Tennessee makes 'perfect sense' for California exodus, brewery cofounder says

California’s mass exodus to Nashville

FOX Business’ Madison Alworth reports on two businesses that moved from California to Nashville, Tenn., citing high taxes in the Golden State as the main reason.

The number of businesses fleeing California is on the rise with some companies moving to Nashville, Tenn., citing lower taxes as a main driver. 

"Tennessee made perfect sense because we knew we could gain more, grow more and do better here in this space, in this state, than we would in California for sure," Janet Mueller, a partner at Bold Patriot Brewing Company in Nashville, said in an interview that aired on Thursday on "Mornings with Maria." 

FOX Business’ Madison Alworth reported that the decision for Bold Patriot Brewing Company to move from California to Nashville took place just as the company was about to sign a seven-year lease in the Golden State. 

Mueller said, "We all kind of stopped and pondered and then looked at each other, and were like, ‘Do we really want to be stuck here for seven more years?’" 

Todd Hood, Bold Patriot Brewing Company’s head brewer noted that "any time you make a big move across the country, especially over 2,000 miles, you never know when the right time is, but you just have to kind of take a leap of faith."

The migration out of California is taking place across a broad range of industries, including manufacturing and technology. 

Since the beginning of 2018, California has seen 265 companies relocate their headquarters outside of the state – 74 of which left in the first six months of 2021, according to a recent analysis published by the Hoover Institution, a right-leaning think tank at Stanford University. By comparison, 62 businesses moved outside of the state in 2020, while 78 relocated in 2019. In 2018, 58 companies exited the state. 


The analysis published by the Hoover Institution in August notes reasons for the exodus from California include, "high tax rates, punitive regulations, high labor costs, high utility and energy costs, and declining quality of life for many Californians which reflects the cost of living and housing affordability." 

The headquarter exits include Big Tech legacy firms like Hewlett-Packard Enterprises, which moved its headquarters to Texas, but also smaller, rapidly growing firms like DARVIS, which helps digitize hospital logistics, hygiene and documentation. DARVIS, a former San Francisco-based health-tech startup, has been headquartered in Nashville, Tenn., since June.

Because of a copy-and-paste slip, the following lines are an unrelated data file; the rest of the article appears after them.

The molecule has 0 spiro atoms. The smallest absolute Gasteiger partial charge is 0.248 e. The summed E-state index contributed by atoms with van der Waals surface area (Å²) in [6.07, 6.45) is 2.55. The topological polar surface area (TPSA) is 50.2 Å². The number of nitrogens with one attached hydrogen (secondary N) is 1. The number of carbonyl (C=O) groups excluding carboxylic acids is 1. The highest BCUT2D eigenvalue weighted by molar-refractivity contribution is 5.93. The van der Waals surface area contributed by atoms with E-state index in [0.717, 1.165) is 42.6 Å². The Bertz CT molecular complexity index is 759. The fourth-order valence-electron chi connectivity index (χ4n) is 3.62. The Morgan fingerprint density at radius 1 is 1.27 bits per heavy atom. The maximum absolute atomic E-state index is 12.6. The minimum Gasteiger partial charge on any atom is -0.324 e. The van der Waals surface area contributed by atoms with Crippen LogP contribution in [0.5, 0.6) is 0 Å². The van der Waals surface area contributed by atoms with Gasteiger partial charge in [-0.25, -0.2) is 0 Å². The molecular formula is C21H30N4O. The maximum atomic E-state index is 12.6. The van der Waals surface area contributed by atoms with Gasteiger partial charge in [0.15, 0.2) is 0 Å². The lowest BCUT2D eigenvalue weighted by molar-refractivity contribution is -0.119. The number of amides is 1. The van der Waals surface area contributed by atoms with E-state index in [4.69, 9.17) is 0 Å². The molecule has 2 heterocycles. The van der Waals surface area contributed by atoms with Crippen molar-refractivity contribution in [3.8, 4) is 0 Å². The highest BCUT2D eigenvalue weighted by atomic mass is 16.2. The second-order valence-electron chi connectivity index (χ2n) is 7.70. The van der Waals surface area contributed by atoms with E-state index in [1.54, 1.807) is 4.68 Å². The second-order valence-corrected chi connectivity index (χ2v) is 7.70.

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DARVIS, an acronym for Data Analytic Real-World Visual Intelligence System, offers technology that can track the condition and availability of hospital beds throughout a facility and can keep track of medical inventory as well as assess medical equipment sanitation, The Nashville Post reported. 

"The introduction of automated technology within the workspace allows more time for providers to do what they are trained to do–care for patients," co-founder Jan Schlueter reportedly said in a news release. "The concentration of health care systems and the vast experience of health care stakeholders in Nashville made the city the perfect place to move our headquarters." 

A DARVIS representative did not immediately respond to FOX Business’ request for comment regarding whether California’s high taxes and regulations were among the reasons to relocate. 

Lenny Magill, the founder and CEO of GlockStore, which sells Glock weapons, accessories, and parts, said Nashville was a good fit, especially given shipping is key to his business. 

He said, "80% of the population in the United States can drive to Nashville within a day and it’s amazing."

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Nashville Tennessee 2014 North Side stock photo  | iStock


Alworth reported that the main reason for the move to Nashville is the same for GlockStore and Bold Patriot Brewing Company. 

"It’s really one word and the word is ‘theft,’" Hood said, acknowledging that he was "just kidding" when referring to taxes.

"Personal taxes and business taxes in California are overwhelming," he explained. 

Magill noted that his bottom line expanded outside of California. 

"Your business is successful and you make enough money and all of a sudden you start to look at the numbers of tax dollars you’re paying and you realize that it’s just a huge number," he said. 

Alworth reported that in addition to no state income tax, both business owners cited the lower cost of living and the ability to have more space as factors in their decision to move from California to Tennessee.


FOX Business’ Megan Henney contributed to this report. 

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